U.S. flies troops, equipment into Kurdish-controlled Iraq

Arrival opens new phase in drive against Hussein

War in Iraq

March 24, 2003|By NEW YORK TIMES NEWS SERVICE

HALABJA, Iraq -- U.S. transport planes landed in northern Iraq on Saturday night and early yesterday, ferrying military equipment and allied troops into the Kurdish-controlled zone.

Their arrival opened a new phase in the war against Saddam Hussein's government and Ansar al-Islam, a militant Islamic group operating near the Iranian border. The landings occurred as airstrikes continued at the Iraqi cities of Mosul and Kirkuk, and as thousands of Kurdish fighters, known as pesh merga, were massing in this village, arriving in buses and trucks with their rifles and bedrolls.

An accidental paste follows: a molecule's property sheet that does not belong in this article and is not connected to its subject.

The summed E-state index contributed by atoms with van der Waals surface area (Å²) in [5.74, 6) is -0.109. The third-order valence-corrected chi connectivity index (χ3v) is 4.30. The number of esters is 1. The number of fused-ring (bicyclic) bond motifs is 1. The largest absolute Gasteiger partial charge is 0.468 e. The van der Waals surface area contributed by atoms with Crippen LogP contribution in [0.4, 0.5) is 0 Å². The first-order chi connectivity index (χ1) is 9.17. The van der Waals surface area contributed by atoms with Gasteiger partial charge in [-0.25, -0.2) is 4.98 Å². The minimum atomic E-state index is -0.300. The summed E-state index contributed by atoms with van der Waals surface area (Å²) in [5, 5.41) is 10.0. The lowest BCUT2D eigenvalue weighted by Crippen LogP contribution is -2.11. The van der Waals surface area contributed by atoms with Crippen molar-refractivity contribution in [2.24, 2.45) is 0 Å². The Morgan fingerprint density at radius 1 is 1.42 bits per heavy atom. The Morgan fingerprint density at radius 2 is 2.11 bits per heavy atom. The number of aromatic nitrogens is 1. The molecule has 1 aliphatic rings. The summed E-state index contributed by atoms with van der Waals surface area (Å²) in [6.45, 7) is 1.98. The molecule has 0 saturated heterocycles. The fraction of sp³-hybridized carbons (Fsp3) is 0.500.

They appeared to be readying for a large battle in nearby mountains held by Ansar guerrillas.

Kurdish officials said a ground assault with Kurdish and American forces cooperating against Ansar was now imminent, and that more planeloads of American soldiers would be arriving to fight Hussein's forces. There was no immediate confirmation of this from American officials.

Senior Kurdish officials said at least two planes carrying 200 American soldiers arrived at a former Iraqi airstrip at Bakrajo, near Sulaimaniya, capital of the eastern portion of the Kurdish enclave. The planes also carried attack helicopters and ammunition, the officials said.

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